Subject(s)
Graft vs Host Disease , Hematopoietic Stem Cell Transplantation , Immunoblastic Lymphadenopathy , Lymphoma, Large-Cell, Anaplastic , Lymphoma, T-Cell, Peripheral , Adolescent , Adult , Aged , Humans , Lymphoma, T-Cell, Peripheral/therapy , Middle Aged , Neoplasm Recurrence, Local , Retrospective Studies , Transplantation Conditioning , Transplantation, Homologous , Young Adult
3.
Eur J Haematol ; 108(5): 379-382, 2022 May.
Article in English | MEDLINE | ID: mdl-35043475

ABSTRACT

INTRODUCTION: Frontline treatment of hairy cell leukemia (HCL) with a single course of the purine nucleoside analog (PNA) produces a high rate of complete remission (CR) with prolonged durations. At the time of relapse, although treatment guidelines recommend re-treatment with a PNA alone or in combination with rituximab (R), practice patterns vary and data supporting each approach are limited. METHODS: We conducted a multisite outcomes analysis of patients treated for HCL between 1995 and 2018 at six US medical centers. All patients were treated with frontline PNA and subsequently required treatment with a PNA alone (PNA) or with R (+R). RESULTS: Of the 88 patients analyzed, 56 (63.6%) received second-line PNA and 22 (36.4%) received a PNA + R. Baseline characteristics of both groups were similar. There was no difference in median PFS [67 months (95% CI 43.8 non-reached (NR)) vs. 65 months (95% CI 60-NR)] or 5-year OS [98% (95% CI 0.94-1) vs. 94% (95% CI 0.83-1), p = .104] in the PNA versus PNA + R cohorts, respectively. CONCLUSION: To our knowledge, this is the largest study evaluating the role of R in treatment of relapsed HCL and suggests that there is no advantage to the addition of R to PNA therapy at the time of first re-treatment.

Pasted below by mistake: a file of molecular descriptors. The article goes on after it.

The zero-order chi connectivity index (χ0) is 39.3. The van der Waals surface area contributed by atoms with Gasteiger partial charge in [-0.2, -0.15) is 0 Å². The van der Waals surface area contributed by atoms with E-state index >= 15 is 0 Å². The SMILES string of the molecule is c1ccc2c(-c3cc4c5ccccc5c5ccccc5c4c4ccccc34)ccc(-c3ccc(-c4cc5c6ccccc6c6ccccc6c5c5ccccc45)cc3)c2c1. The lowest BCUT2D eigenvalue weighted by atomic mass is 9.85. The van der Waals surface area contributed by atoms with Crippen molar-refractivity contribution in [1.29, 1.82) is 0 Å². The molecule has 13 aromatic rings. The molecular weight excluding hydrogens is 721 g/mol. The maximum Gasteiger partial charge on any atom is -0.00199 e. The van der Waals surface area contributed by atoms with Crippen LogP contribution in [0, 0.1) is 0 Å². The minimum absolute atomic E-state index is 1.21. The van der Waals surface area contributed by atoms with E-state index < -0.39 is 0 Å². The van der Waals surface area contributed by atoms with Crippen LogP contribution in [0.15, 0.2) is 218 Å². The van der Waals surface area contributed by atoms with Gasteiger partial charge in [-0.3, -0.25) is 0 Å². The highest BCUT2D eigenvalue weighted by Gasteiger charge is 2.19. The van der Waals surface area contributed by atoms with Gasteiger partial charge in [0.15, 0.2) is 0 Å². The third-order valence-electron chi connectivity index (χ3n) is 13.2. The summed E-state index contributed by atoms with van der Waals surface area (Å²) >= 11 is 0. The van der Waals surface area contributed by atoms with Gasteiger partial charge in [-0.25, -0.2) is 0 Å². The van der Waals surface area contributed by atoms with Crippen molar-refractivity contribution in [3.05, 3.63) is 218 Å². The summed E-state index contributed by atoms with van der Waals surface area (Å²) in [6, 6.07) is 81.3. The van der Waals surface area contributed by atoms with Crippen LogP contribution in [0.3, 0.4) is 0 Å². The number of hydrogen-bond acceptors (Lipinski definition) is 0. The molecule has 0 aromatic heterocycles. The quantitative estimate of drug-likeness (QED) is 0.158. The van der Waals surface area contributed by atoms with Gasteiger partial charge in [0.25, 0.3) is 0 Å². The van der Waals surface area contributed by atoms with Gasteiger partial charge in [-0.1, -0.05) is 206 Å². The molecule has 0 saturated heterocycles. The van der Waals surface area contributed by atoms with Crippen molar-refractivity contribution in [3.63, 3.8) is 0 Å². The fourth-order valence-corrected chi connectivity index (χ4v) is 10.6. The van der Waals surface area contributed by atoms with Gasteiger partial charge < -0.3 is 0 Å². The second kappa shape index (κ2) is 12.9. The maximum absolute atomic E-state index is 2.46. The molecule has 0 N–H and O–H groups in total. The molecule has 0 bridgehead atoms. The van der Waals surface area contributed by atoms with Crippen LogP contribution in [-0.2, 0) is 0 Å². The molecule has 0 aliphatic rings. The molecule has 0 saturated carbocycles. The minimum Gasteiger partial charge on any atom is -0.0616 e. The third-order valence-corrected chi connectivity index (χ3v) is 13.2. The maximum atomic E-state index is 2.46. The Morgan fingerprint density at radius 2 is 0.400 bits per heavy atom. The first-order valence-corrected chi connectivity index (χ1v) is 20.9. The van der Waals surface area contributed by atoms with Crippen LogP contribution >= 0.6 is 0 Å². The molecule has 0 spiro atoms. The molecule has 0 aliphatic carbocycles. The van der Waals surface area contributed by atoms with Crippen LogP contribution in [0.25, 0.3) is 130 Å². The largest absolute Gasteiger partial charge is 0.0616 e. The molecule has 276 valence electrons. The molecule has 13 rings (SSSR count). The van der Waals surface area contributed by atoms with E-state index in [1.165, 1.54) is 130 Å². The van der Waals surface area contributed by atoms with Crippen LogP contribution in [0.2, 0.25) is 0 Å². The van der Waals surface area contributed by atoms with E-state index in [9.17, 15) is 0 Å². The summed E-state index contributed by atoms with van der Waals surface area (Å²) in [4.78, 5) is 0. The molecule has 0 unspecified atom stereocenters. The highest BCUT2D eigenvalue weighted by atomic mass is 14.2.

Subject(s)
Leukemia, Hairy Cell , Nucleosides , Humans , Leukemia, Hairy Cell/drug therapy , Purine Nucleosides , Purines , Recurrence , Rituximab/therapeutic use , Treatment Outcome
6.
J Clin Oncol ; 40(5): 481-491, 2022 02 10.
Article in English | MEDLINE | ID: mdl-34914545

ABSTRACT